At over 650 years old Corpus is certainly one of the more elderly colleges, which does mean we have a number of ancient traditions that just won’t go away. Thankfully though, it’s usually easy to ignore them if you want.
First of all, gowns. Until the mid-Sixties, students could be fined if they were not wearing a gown when in the street after dark. The undergraduate gown is still worn on the odd occasion; rather scarily, on your first couple of days at Corpus, especially for the Matriculation Ceremony – which in practice means walking to the front of the hall and signing your name (with a biro, no less) on a form.
After that, the only occasions when you might wear a gown are if you go to services in Chapel, and for Formal Hall. You certainly don’t have to wear one to sit exams, which is more than can be said for students at Oxford
Formal Hall is that quintessential part of Cambridge life that wouldn’t really work anywhere else. A survival from the days when all college meals were waiter-served, this institution has now turned into an evening’s entertainment in itself, and a cheap alternative to eating out when a celebration is called for.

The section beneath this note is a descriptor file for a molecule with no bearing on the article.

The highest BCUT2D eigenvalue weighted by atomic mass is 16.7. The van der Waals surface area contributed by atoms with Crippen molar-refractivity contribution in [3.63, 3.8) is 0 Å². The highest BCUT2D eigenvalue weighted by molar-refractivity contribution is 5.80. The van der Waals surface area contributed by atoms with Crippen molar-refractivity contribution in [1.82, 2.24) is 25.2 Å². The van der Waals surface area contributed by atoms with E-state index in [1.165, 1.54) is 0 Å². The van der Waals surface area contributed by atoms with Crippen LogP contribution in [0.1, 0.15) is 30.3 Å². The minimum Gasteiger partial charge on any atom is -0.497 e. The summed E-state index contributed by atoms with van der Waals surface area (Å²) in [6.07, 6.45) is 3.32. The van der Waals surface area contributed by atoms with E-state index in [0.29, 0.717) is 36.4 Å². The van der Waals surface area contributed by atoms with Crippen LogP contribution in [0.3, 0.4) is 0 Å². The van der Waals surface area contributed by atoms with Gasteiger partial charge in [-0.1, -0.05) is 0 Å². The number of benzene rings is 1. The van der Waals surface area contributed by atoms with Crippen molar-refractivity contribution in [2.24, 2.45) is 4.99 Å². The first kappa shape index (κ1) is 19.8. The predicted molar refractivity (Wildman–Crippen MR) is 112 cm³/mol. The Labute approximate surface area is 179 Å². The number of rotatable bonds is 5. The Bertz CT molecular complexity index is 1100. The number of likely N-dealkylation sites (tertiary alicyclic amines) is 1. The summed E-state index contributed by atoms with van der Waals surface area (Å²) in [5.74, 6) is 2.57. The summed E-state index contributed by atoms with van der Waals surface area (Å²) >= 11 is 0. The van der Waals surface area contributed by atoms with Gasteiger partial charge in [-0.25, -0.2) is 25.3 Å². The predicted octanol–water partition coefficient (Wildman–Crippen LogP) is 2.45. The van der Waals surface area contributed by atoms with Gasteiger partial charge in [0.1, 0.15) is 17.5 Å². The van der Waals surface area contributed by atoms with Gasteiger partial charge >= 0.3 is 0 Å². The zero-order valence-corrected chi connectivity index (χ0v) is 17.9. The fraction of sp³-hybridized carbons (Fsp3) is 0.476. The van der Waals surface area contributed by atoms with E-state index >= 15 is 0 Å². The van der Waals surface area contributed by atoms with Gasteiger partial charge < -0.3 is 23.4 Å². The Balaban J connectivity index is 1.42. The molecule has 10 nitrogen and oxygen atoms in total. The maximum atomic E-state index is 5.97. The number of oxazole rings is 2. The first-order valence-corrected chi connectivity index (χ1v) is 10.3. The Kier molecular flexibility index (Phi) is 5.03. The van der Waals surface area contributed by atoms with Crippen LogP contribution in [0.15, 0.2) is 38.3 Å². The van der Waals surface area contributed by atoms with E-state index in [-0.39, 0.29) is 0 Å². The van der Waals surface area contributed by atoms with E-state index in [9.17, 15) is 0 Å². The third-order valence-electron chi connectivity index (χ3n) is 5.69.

The prospect of a gong, candles and Latin grace may seem very intimidating, but it soon isn’t. It’s really just an excuse to treat yourself and spend time with friends.
Formal Halls are held on Fridays and Sundays but most people tend to go no more than three or four times a term.
The other tradition unique to Cambridge is May Week, which bizarrely happens in June after the exams. Apparently it used to be held in May before people started taking exams more seriously. Garden parties, all-night balls, and other assorted forms of fun take place all week, making up for all the weeks beforehand when enjoyment is in short supply due to exam revision.
A foreign language?
Cambridge traditions are also enshrined in terminology that we still persist in using. Kitchens are called ‘gyp rooms’, two-part degree courses are called ‘triposes’, the student common room is the ‘combination room’, and all manner of people and practices have strange Latinate names that nobody knows the origin of. So students returning home after a term here can sometimes appear to their friends to be speaking a foreign language.
So, how does all of this impinge on our day-to-day existence? To most people, probably very little. In fact, everyone treats these traditions as a bit of light-hearted fun, to be enjoyed in an ironic sort of way. But if they’re not your kind of thing, it’s easy enough to avoid them.